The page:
You’ve no doubt seen shoe inserts lining a shelf in your local pharmacy or big-box retailer. You may have even purchased a pair to try them out. And even though they look like a fancy version of the insoles that already come in most shoes, there’s quite a bit of science behind them and they can solve a lot of foot health problems if you get the correct ones.
Given that, let’s take a few minutes to dive in and see what’s really going on.
Inserts, Insoles and Orthotics, Oh My!
Yes, there are quite a few different terms people use to describe shoe inserts and it can be a little confusing to keep up with them.
- Insoles: This is the liner inside the shoe, the part that your foot touches. Most of the time, these are removable so they can be easily replaced, but in certain shoes, they may be glued or sewn in.
- Footbed: Purely a marketing term, footbed is often used in place of insole by shoe companies. Why? Because beds are comfortable and hopefully people will think a footbed must mean the shoe is really comfortable.
- Insert: Often used interchangeably with insole, but with the understanding that it’s a separate product that can be added to or removed from the shoe. An insert can be designed to solve specific foot health problems, but most store-bought inserts are designed to add cushioning or manage foot odor.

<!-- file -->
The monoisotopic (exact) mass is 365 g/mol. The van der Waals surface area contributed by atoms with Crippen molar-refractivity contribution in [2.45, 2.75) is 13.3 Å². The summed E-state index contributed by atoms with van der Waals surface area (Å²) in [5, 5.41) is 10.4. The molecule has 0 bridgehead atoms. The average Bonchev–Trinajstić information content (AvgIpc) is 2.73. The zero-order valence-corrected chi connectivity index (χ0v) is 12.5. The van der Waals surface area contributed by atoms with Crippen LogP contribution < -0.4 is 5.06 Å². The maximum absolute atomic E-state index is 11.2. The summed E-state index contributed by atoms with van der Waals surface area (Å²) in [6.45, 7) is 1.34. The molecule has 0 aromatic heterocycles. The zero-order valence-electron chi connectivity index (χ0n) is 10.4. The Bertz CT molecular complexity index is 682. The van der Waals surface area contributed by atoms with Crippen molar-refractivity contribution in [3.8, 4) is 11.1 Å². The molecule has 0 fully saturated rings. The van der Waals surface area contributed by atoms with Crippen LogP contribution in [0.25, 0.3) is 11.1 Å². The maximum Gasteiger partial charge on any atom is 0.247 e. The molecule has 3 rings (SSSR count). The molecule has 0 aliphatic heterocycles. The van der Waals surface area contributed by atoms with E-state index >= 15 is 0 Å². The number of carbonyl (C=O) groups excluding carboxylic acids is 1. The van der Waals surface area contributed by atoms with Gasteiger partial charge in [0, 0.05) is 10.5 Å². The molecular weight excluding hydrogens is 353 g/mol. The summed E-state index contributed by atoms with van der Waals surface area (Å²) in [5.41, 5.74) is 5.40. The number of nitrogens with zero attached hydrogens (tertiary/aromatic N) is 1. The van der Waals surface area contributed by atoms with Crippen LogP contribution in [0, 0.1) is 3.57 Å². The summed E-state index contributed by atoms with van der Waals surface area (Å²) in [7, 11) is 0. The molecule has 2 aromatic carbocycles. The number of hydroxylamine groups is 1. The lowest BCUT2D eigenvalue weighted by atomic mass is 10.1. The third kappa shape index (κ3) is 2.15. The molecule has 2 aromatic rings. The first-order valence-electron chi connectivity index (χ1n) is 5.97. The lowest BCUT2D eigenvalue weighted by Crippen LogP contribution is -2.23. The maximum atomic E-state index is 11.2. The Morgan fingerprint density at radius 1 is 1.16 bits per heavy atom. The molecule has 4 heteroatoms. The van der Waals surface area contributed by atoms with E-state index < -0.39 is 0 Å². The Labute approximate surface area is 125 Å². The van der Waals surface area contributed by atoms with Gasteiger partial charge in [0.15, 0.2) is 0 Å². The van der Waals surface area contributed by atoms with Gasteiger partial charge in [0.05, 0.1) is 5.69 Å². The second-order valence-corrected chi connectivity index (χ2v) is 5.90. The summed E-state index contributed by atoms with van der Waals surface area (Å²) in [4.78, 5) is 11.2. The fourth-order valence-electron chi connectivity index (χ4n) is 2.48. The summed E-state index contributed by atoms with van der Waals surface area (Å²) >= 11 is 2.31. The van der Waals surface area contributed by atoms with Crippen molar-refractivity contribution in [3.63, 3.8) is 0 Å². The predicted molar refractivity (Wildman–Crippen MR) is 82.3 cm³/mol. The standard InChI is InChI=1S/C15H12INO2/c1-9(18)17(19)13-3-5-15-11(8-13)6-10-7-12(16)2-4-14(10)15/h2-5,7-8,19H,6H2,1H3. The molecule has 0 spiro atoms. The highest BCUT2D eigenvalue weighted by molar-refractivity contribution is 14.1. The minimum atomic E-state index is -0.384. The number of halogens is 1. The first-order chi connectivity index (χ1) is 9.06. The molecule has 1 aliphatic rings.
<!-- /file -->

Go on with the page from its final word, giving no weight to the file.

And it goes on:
- Orthotic: A type of insert that’s designed specifically to manage foot health problems. Orthotics may be prefabricated and purchased over-the-counter, or they can be customized to an individual’s unique needs as part of a prescription foot treatment.
There. Now that we’ve gotten that out of the way, let’s keep digging in.
Why Use Them?
In short, pre-fabricated orthotic inserts are designed to mitigate or offset the shortcomings of a pair of shoes.
Because a lot of times, people buy their shoes based on how they look ( we don’t necessarily recommend that), not how well they support the foot. When this happens, it's easy to unknowingly end up with shoes that aren’t well-designed for your foot, which can in turn lead to foot, leg and even lower back pain.
So, it's entirely possible to purchase a pair of shoes that cause pain right out of the box. And that's where orthotic inserts come in – they can help correct or eliminate these problems.
The Apex Orthotic Suite
In 1946 when our founders, Paul and Charles Schwartz, opened up shop and started doing business, they primarily made stainless steel and leather arch supports for people to put in their shoes. It was pioneering stuff back then and these inserts would later turn into what we now call orthotic inserts.
Needless to say, we have a long history of creating innovative foot health solutions that help people stay active and pain free. And that’s what sets us apart from those mass-market inserts you see lining a shelf in your favorite big-box store or pharmacy.
- A-Wave: Available in three levels of support, the A-Wave is designed to offer additional shock absorption and help the foot move in the most natural, energy-efficient motion.